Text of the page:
inductance inductance  /ɪn ˈdək təns/


  1. (n) an electrical phenomenon whereby an electromotive force (EMF) is generated in a closed circuit by a change in the flow of current
  2. (n) an electrical device (typically a conducting coil) that introduces inductance into a circuit



  1. Because of the double passage, the inductance was as low as Davis had hoped.
  2. Because of the double passage, the inductance was as low as Davis had hoped.


  1. High-Temperature Inductors target automotive applications.

    Offered in 0750 and 1125 case sizes, respectively, IHTH-0750IZ-5A and IHTH-1125KZ-5A operate at up to +155°C with currents to 125 A and inductance values from 0.47–100 µH. With frequency range up to 10 MHz for some values, devices offer solution for voltage regulator modules and DC/DC converters. AEC-Q200-qualified inductors, housed in RoHS-compliant, lead-free shielded package, are suited ...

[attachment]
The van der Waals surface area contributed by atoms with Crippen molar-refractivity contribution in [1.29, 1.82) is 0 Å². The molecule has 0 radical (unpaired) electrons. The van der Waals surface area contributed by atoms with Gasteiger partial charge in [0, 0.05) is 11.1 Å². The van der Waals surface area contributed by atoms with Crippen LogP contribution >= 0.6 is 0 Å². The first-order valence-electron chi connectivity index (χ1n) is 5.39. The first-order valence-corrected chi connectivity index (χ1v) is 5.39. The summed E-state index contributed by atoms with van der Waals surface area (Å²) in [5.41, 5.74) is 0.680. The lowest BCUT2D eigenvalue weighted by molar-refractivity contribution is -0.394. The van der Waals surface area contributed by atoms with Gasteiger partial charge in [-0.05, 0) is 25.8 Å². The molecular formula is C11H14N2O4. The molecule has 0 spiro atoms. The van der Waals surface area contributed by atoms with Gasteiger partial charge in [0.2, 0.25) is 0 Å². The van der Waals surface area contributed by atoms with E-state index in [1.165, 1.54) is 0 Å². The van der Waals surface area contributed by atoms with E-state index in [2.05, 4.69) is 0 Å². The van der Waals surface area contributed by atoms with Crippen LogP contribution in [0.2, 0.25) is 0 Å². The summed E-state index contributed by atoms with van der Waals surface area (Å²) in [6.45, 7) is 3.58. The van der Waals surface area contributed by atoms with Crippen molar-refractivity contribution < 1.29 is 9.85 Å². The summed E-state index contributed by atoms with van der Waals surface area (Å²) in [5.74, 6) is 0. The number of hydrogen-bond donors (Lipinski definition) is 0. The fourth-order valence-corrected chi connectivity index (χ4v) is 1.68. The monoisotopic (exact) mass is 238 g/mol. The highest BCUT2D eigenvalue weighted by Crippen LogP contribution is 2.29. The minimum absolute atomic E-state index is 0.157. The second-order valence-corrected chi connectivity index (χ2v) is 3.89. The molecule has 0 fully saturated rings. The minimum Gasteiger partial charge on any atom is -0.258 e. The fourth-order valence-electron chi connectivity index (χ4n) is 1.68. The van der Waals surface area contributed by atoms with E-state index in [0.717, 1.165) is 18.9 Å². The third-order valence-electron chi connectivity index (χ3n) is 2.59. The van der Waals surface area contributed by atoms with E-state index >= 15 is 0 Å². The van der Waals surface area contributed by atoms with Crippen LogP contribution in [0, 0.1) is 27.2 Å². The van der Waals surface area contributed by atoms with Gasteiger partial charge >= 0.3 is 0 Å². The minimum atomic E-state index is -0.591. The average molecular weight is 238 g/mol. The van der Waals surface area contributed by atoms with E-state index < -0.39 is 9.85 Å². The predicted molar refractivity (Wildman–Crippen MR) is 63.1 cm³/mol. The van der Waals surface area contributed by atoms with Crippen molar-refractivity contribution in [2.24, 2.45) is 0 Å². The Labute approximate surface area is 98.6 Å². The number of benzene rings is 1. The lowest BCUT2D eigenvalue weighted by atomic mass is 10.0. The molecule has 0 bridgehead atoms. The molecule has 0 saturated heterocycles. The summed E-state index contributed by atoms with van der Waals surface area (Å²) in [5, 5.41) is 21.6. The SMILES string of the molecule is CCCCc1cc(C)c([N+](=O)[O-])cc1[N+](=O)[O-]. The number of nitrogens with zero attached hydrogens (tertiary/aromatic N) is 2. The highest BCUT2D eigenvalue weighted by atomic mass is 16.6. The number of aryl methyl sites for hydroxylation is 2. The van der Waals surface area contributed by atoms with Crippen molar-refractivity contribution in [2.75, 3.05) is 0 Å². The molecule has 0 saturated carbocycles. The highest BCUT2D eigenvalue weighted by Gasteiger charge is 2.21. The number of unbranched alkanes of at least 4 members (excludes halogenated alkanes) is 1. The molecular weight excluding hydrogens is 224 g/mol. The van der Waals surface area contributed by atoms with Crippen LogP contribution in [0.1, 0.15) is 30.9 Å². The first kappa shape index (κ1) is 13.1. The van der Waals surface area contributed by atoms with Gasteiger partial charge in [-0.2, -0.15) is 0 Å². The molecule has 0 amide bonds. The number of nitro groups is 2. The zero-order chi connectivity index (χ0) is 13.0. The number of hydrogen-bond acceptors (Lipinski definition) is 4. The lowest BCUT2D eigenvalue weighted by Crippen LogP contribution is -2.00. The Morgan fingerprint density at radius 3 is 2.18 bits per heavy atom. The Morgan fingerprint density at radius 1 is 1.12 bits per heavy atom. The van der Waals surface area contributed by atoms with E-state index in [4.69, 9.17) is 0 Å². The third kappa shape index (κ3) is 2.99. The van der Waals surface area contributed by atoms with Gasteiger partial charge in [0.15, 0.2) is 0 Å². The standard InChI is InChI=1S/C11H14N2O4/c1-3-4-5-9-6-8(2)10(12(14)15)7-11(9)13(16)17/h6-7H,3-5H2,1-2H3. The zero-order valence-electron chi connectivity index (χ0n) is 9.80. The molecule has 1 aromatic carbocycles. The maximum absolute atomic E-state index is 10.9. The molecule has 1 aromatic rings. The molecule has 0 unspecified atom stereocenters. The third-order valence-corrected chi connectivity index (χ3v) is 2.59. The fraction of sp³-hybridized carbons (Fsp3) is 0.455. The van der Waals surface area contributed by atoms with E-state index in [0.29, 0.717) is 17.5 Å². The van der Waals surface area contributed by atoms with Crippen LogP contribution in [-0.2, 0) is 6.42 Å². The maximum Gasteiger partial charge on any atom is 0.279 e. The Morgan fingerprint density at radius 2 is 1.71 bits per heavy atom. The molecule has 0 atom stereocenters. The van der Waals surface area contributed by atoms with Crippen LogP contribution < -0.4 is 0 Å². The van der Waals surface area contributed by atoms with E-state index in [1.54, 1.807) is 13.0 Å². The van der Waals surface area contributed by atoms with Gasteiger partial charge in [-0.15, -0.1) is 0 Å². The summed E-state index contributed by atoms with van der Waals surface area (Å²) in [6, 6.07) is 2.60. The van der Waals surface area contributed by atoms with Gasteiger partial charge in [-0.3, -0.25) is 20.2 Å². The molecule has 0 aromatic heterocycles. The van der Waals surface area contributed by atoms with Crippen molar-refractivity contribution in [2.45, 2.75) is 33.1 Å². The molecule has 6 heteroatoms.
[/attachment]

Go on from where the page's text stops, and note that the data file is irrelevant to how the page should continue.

on June 13, 2013     Source: ThomasNet

  2. Microwave Chip Capacitors offer long-term stability.

    Consisting of Oxide/Nitride layer, Series 8000 offers working voltage >50 V and capacitance from 2.0–600 pF, while Series 8100 offers working voltage of more than 100 V and capacitance from 0.1–399 pF. Gold contacts are provided on front and back, and die thinness of as little as 3 mils is achievable for limiting inductance. Devices are suited for applications that require DC ...
    on June 12, 2013     Source: ThomasNet


  • "A simple, plain ring of metal gives a magnetic response, but in the wrong direction," says Professor Pendry, "By cutting the ring the flow of current is interrupted by capacitance across the gap which, together with the inductance of the...
    on Mar 4, 2004 By: John Pendry Source: Innovations-Report

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